The Phantom Punch

by

07/08/2023

Neighborhood: Astoria

The two apartments I rented, one after the other, in Astoria from 2009 to 2011 were on the same block of lower Ditmars Boulevard in modest buildings, under the faded dominion of the Hell Gate Bridge, within sight and smell of the East River, and across the street from the Kodachrome canvas of Astoria Park.

In 2009, I shared a two-bedroom, top-floor walkup with a roommate I barely knew. Ben and I had worked together on the set of a local PBS travel show and connected on our shared desire to move to Brooklyn. After realizing that the only places we could afford there were hovels, we opted for the slightly cheaper confines of Astoria.

In the beginning, the apartment was enjoyable. There was a certain regality to living above everyone else. But at about the one-month mark, during a fall heat wave, that changed. Our downstairs neighbors started combating (what we thought was normal) noise with bangs to the ceiling and shouts through the open windows that went something like: Shut. The. Fuck. Uuuuuup! Confident in his abilities to deal with troublesome neighbors, Ben made matters and relations worse by yelling back.

Since I was a part-time bookseller, I was home a lot; and, because I have the luck of an ill-fated fictional character, when I did leave the apartment, I frequently ran into the shouting husband half of our downstairs neighbors. He looked like a trucker or roadie, with a just-lit cigarette pasted to his lips, a gray mustache (surrounded by a medium-length field of glinting whiskers) and an unbuttoned shirt.

Possessing the height and build of a tight end, I am not physically intimidated by many. Then again, I had no desire — even in my relative youth — to volunteer for the hell of a New York City neighbor war. So, I would avert my eyes and jog ahead, living to argue — through the floor — another day.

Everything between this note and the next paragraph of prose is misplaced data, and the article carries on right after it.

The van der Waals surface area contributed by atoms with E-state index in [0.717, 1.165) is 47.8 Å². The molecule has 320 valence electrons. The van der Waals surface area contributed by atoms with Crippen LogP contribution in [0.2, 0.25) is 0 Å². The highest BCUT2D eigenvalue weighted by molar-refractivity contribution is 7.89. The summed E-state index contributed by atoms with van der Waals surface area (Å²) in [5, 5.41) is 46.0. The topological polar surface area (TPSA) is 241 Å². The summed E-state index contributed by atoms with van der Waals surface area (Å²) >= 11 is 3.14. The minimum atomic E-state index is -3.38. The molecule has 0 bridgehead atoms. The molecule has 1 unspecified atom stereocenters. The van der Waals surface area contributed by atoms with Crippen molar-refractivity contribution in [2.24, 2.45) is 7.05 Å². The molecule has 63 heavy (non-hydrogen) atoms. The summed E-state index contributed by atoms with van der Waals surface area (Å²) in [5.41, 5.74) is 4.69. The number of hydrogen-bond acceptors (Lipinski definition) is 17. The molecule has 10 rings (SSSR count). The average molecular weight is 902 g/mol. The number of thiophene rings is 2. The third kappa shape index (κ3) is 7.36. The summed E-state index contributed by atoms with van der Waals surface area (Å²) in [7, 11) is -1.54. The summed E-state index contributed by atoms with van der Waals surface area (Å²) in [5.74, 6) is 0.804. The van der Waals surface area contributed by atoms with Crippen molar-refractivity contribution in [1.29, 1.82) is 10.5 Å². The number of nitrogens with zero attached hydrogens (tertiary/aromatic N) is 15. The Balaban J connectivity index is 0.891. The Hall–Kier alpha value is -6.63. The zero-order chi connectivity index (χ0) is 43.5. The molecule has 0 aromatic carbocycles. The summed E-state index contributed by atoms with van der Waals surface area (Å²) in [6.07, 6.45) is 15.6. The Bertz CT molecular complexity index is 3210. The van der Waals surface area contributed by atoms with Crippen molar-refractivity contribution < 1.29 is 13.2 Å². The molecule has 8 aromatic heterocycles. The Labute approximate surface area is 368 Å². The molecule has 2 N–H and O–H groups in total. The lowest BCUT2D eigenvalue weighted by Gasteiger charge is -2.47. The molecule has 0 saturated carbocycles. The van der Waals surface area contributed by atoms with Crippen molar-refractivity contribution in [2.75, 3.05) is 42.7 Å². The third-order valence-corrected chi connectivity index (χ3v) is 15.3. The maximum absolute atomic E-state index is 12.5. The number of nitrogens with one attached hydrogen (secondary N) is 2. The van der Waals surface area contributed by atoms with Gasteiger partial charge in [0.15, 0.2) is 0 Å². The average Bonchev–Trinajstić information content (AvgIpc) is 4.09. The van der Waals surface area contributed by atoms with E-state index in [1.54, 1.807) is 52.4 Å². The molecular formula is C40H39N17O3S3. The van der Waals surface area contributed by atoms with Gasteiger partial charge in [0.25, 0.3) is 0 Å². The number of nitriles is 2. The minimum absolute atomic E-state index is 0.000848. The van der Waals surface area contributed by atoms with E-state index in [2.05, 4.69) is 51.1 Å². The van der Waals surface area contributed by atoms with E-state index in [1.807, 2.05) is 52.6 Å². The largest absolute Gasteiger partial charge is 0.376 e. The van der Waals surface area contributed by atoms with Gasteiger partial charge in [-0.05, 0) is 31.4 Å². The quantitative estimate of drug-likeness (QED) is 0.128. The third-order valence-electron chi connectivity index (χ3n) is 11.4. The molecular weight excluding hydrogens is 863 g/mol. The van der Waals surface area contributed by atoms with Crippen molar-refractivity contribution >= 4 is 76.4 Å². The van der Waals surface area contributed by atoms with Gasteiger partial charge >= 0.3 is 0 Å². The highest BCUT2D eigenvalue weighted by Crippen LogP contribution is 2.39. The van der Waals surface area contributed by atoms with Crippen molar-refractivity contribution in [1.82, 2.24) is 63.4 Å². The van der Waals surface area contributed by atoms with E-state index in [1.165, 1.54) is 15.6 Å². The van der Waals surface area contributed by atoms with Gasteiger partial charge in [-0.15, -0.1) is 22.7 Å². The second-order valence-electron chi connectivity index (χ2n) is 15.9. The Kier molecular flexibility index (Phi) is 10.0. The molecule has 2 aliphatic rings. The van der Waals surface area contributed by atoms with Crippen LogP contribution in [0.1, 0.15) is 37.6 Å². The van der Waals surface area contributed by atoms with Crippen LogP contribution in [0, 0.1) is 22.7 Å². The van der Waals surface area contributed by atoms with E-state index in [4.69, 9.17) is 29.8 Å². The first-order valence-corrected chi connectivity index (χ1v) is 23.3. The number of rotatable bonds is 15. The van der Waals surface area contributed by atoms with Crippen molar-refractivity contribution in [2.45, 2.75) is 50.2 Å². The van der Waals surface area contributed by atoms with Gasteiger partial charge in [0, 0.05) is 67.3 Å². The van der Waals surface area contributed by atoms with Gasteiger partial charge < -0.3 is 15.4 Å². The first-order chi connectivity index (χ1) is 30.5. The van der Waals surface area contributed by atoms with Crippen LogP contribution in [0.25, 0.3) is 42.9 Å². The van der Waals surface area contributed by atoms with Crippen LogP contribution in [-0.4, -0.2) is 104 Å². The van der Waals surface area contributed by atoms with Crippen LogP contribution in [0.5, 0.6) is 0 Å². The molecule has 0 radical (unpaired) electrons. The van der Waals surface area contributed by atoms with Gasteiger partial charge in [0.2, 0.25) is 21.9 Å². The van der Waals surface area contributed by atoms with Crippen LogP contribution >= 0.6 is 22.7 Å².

To be expected, avoiding the issue and continuing to exchange threats through open windows didn’t put us on the path to neighborly reconciliation; not until one bright afternoon when I ran into Nick (let’s call him) on the stairwell again. The conversation began with Nick voicing the same recriminations we had been hearing for months. I responded by reminding him of the natural consequences of living below another tenant in an old building. He nodded impatiently and then — finally — blurted out the actual problem, the main source of the perceived noise abuse.

“The stomping around, in the morning and at night. Stomp, clack, stomp, clack,” he said, instantly bringing to mind Ben’s coming-and-going dress-shoe clatter. Yet, by the way he was looking at me, I could tell that he thought I was the culprit.

My under-employed, book-retail lot in life didn’t afford me much occasion to don formal footwear; but, Ben’s — full-time gig in video production — did. In fact, I was often taken aback by his thunderous entrances into the apartment and his subsequent Riverdance marches to his room. I told Nick I’d talk to my roommate.

That night, I informed Ben that he needed to remove his dress shoes in the entryway, not only to be courteous to our neighbor, but also because — who the fuck wears shoes that have been in intimate contact with New York City streets around his apartment?

The next time I saw Nick, he said that the noise had reduced considerably and that he knew I wasn’t the one to blame. He thanked me sincerely, but told me to still be aware of our noise levels. I nodded patiently and then used my new cache of goodwill to ask him to wait to light his cigarettes once he’d exited the building, not on the way out. He paused as smoke trickled from his slow-burning cigarette and spread like fuck-you scrawls over my face. Then he tweezered the cig from his mouth and said, “I’ll work on that.”